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How all CO2 emissions from cement production can be used appropriately

CO2 can be used to produce methane gas, which in turn can be utilised for the generation of electricity or heat. Researchers from the Zurich University of Applied Sciences (ZHAW) investigated a value chain such as this as part of a joint project.

Summary of the research project “Renewable fuels for electricity production”.
7% of CO<sub>2</sub>
emissions in Switzerland originate from cement production.
7 % of CO2 emissions in Switzerland originate from cement production. Shutterstock
At a glance

At a glance

  • During the production of cement, 2.5 million tonnes of CO2 are released in Switzerland every year.
  • Researchers from the Zurich University of Applied Sciences (ZHAW), the Swiss Federal Laboratories for Materials Testing and Research (Empa) and the Swiss Federal Institute of Technology Lausanne (EPFL) have investigated how this CO2 can be converted into renewable methane gas, which can in turn be used for the generation of electricity or heat, in as efficient a manner as possible.
  • The conclusion of the analysis: all CO2 released during Swiss cement production activities can be converted into methane. This could replace 33 % of fossil gas imports.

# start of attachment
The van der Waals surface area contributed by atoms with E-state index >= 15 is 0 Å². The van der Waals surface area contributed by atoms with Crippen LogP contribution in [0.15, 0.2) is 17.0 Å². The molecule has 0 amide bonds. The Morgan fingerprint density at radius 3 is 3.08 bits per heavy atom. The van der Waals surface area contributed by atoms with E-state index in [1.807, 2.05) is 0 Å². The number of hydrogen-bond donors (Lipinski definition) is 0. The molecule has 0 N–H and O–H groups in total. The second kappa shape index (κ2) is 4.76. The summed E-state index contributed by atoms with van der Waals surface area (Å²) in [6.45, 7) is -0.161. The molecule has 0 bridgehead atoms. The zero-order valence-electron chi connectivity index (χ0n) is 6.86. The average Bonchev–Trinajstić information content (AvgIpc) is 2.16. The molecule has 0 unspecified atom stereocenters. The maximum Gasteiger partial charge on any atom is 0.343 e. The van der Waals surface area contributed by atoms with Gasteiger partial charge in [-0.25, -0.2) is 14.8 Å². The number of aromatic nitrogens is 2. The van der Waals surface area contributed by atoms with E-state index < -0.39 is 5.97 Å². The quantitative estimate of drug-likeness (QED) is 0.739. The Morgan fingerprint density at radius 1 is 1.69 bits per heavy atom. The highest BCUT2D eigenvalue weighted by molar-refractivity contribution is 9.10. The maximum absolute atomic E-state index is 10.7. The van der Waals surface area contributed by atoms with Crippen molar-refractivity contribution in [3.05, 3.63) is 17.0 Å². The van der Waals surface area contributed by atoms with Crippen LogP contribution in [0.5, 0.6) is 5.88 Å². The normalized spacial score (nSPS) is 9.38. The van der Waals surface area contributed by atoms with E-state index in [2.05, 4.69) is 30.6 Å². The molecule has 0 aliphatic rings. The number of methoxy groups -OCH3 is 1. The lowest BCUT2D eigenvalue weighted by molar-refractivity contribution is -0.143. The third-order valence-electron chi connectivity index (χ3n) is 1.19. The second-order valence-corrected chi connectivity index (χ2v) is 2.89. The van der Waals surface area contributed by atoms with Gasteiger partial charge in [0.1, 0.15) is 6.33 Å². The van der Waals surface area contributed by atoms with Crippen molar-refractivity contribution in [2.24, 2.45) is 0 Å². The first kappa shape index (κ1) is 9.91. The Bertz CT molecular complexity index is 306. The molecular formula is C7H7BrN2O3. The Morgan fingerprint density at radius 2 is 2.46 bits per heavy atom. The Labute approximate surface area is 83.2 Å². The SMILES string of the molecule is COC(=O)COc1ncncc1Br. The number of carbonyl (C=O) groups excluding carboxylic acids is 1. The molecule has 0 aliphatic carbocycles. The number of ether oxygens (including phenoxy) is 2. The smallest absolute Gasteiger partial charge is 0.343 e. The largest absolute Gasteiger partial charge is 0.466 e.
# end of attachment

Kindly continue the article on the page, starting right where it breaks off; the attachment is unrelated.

• However, the process is expensive: renewable methane currently costs around three times as much as fossil methane. In order for the renewable gas to become competitive, the technologies need to become more cost-efficient.

One of the most important objectives of Energy Strategy 2050 is to reduce emissions of carbon dioxide (CO2). By signing the Paris Agreement, Switzerland has undertaken to reduce its CO2 emissions by half relative to 1990.

At around 2.5 million tonnes of CO2, cement production accounts for a considerable share of nationwide emissions: 7 % to be precise. The majority of these emissions are produced during lime burning which sees the CO2 held in the lime released. It is not possible to reduce these CO2 emissions from a chemical perspective. However, the gas could be used to reduce the consumption and importing of fossil fuels in Switzerland, as demonstrated by ZHAW researchers in a joint project. Together with renewable hydrogen, the CO2 can be converted into renewable methane. This could then be fed into the existing natural gas grid and be utilised by fuel cell technologies which exhibit a high level of efficiency.

In four technical projects, the researchers developed new components, materials and processes in order to map the entire value chain. In a fifth, non-technical project, they analysed the sustainability of the process.

All of the CO2 can be converted

The first project was about converting solar energy into renewable hydrogen (H2). The process is referred to as photoelectrochemical water splitting (PEC). Unlike the case with photovoltaics, incoming sunlight is not initially converted into electricity, but rather used directly for water splitting. For this process, the EPFL researchers achieved an efficiency level of 8.8 % for the solar-to-hydrogen process.

Using the produced hydrogen, the CO2 is then upgraded to methane gas. The subject of the second project. With a newly developed catalyst, it was possible to convert all of the introduced CO2 into hydrogen. The researchers were also able to triple the operating time of the catalyst. This is key as it makes the conversion more effective and cost-efficient.